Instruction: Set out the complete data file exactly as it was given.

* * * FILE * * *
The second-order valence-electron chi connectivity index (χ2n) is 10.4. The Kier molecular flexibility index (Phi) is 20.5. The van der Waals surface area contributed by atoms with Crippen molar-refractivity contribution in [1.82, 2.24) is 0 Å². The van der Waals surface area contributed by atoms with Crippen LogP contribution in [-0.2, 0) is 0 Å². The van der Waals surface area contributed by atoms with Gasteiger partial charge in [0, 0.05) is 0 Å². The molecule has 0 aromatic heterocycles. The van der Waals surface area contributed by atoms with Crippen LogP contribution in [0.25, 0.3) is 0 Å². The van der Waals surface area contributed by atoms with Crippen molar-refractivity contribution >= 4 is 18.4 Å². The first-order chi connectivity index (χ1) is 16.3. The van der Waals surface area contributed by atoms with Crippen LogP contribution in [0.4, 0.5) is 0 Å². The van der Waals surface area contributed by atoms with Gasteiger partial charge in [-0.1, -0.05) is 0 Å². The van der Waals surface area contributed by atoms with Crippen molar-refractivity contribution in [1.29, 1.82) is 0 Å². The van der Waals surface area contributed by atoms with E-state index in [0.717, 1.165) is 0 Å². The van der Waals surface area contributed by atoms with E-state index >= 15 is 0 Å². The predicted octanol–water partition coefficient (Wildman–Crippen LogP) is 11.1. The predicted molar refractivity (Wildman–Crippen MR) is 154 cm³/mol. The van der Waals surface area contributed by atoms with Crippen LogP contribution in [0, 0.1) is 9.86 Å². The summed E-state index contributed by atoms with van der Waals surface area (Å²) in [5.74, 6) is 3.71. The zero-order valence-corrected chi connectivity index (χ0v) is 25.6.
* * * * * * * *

The second-order valence-electron chi connectivity index (χ2n) is 10.4. The Kier molecular flexibility index (Phi) is 20.5. The van der Waals surface area contributed by atoms with Crippen molar-refractivity contribution in [1.82, 2.24) is 0 Å². The van der Waals surface area contributed by atoms with Crippen LogP contribution in [-0.2, 0) is 0 Å². The van der Waals surface area contributed by atoms with Gasteiger partial charge in [0, 0.05) is 0 Å². The molecule has 0 aromatic heterocycles. The van der Waals surface area contributed by atoms with Crippen LogP contribution in [0.25, 0.3) is 0 Å². The van der Waals surface area contributed by atoms with Crippen molar-refractivity contribution >= 4 is 18.4 Å². The first-order chi connectivity index (χ1) is 16.3. The van der Waals surface area contributed by atoms with Crippen LogP contribution in [0.4, 0.5) is 0 Å². The van der Waals surface area contributed by atoms with Gasteiger partial charge in [-0.1, -0.05) is 0 Å². The van der Waals surface area contributed by atoms with Crippen molar-refractivity contribution in [1.29, 1.82) is 0 Å². The van der Waals surface area contributed by atoms with E-state index in [0.717, 1.165) is 0 Å². The van der Waals surface area contributed by atoms with E-state index >= 15 is 0 Å². The predicted octanol–water partition coefficient (Wildman–Crippen LogP) is 11.1. The predicted molar refractivity (Wildman–Crippen MR) is 154 cm³/mol. The van der Waals surface area contributed by atoms with Crippen LogP contribution in [0, 0.1) is 9.86 Å². The summed E-state index contributed by atoms with van der Waals surface area (Å²) in [5.74, 6) is 3.71. The zero-order valence-corrected chi connectivity index (χ0v) is 25.6.